Defending Olympic champion Yuzuru Hanyu completed his stunning comeback from injury to win the men's single skating event and claim Japan's first gold medal at the 2018 PyeongChang Winter Olympics.
The Japanese figure skater built on his stellar performance in the short program on Friday and got the second-highest score in the free skating event Saturday, despite missing two jumps.
Hanyu joins Sweden's Gillis Grafstrom (1920, 1924, 1928), Austria's Karl Schafer (1932 and 1936) and the USA's Dick Button (1948 and 1952) as the only men to win successive Olympic gold medals in this event.
He also becomes the third Japanese athlete to win gold at two different Olympic Winter Games, after Kenji Ogiwara and Takanori Kono in the Nordic combined team event in 1992 and 1994.
Hanyu's sensational performance in the short program, where he scored 111.68 points, meant he was favorite to win gold. His domination of Friday's event was so complete that the arena was showered with Winnie the Pooh plush toys at the end of his routine. Hanyu considers Pooh a lucky charm, and regularly carries the bear with him as a mascot.
His point tally after Saturday's free skating final, stood at 317.85 - almost 11 points more than his compatriot Shoma Uno, who won silver.
Hanyu's win also made him the 1000th gold medalist in the history of the Winter Olympics, 94 years after the first Winter Olympics gold medal was awarded to US speed skater Charles Jewtraw.
The 23-year-old, a survivor of the 2011 Japan earthquake and tsunami, was in tears after his golden performance on Saturday, and said defending his Olympic title was the best day of his skating life.
"My tears were from my heart. I can find one word and that is happy."
"I have no words right now. I am overwhelmed. I am just happy with my performance and my hard training and everything," he said.
Asked how he coped with the battle to be fit, here's what Hanyu, who hasn't competed since injuring his ankle in October, said.
"I just thought, 'skate'. Just think about skating all day, all week, every day. And I trusted."
CNN's Tokyo producer Yoko Wakatsuki reports Japanese social media being flooded with "tens of thousands of messages filled with screen grabs, old pics and illustrations of teddy bears", adding that the "nation is filled with happiness."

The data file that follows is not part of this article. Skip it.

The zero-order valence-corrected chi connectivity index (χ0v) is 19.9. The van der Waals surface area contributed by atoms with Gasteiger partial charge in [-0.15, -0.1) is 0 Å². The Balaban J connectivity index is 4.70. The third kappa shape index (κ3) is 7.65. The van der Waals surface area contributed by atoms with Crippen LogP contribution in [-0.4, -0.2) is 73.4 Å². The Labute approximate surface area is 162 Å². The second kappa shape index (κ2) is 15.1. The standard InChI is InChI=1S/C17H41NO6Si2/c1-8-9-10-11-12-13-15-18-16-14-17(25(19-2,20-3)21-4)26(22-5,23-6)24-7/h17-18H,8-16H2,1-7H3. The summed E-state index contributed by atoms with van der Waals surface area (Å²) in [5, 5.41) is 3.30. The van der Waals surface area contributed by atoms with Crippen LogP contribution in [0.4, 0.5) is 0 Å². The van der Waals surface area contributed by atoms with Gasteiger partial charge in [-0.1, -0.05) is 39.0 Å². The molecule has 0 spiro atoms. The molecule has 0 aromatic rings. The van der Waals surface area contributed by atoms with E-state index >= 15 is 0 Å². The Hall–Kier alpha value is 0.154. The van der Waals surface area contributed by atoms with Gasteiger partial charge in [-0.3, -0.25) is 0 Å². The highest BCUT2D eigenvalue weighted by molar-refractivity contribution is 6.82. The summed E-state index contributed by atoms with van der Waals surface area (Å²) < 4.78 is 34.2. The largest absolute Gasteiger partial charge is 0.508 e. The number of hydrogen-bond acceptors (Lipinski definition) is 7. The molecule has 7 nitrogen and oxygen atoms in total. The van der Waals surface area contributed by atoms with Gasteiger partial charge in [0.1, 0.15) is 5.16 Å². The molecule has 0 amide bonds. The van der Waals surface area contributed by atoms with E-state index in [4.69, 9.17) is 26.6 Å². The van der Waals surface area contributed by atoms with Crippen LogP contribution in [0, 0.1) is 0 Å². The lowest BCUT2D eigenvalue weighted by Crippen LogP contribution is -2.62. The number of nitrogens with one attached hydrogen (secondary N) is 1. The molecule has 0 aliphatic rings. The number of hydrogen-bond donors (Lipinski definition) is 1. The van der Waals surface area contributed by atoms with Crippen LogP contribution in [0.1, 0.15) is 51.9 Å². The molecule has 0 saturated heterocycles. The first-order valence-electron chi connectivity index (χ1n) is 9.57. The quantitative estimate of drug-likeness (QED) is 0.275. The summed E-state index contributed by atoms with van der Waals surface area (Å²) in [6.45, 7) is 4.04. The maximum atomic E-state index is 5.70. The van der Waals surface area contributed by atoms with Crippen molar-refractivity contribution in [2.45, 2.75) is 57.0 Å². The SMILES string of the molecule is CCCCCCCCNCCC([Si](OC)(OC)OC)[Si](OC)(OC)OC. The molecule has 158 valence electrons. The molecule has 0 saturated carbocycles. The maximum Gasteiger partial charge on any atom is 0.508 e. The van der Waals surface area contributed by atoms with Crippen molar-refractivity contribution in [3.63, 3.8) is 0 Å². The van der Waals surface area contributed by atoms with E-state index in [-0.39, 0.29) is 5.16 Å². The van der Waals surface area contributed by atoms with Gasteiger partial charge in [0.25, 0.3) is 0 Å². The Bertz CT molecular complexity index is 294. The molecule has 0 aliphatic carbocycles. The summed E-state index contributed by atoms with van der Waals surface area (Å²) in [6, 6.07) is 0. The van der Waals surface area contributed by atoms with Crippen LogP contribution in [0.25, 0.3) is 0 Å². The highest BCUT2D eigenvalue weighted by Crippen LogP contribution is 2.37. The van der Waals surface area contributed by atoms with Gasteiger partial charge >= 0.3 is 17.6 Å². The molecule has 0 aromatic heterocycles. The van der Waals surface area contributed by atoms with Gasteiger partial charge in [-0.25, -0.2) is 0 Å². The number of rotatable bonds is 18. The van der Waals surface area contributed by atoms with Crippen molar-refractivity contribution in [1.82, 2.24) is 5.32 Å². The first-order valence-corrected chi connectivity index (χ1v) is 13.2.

Those who took to Twitter to congratulate Hanyu and Uno included fellow Olympic medalist, swimmer Ryosuke Irie and Prime Minister Shinzo Abe.
"Congratulations, Hanyu and Uno! Sweat on my hands. Got goose bumps and my heartbeats was all over the place. Nathan Chen's performance in free style was fantastic too!" Irie tweeted.
Abe shared an old picture of himself with Hanyu and thanked him for his achievement. "Congratulations, Hanyu! Second consecutive victory in Olympics after overcoming the injury. Your wonderful performance grabbed our hearts," the Prime Minister tweeted.
With Shoma Uno's silver, Japan becomes the first country to win two medals in this event at a single Winter Games since 2002, when Russia's Yagudin won and Plushenko finished second.
Spain's Javier Fernandez, who also performed very well in the strong short program, won the bronze medal.
The performance of the night, however, belonged to American youngster Nathan Chen, who performed an astonishing six quads in a beautifully choreographed routine accompanied by music from 2009 movie, Mao's Last Dancer.
Chen scored 215.08 points, allowing him leapfrog the rankings table, from 17th to fifth place. His countrymen Vincent Zhou and Adam Rippon finished sixth and tenth, respectively.
In a Team USA press release later, Chen spoke about how his poor performance in the short program motivated him to do better on Saturday.
"I definitely did want to redeem myself after the two short programs and I think I did here," he said.
Chen added that he didn't even tell his coach that he was would attempt six quads instead of five, as he had been expected to do.
"It was sort of an anger thing. I was just like, 'Oh screw it, I'm going to try it. At this point I have literally nothing to lose. I'll just go for it."
The 18-year-old was blunt when asked to assess his overall performance at the games.
"Honestly, I am human, I make mistakes. Unfortunately I had been having a really bad time. But I'm really happy with what I did here," he said.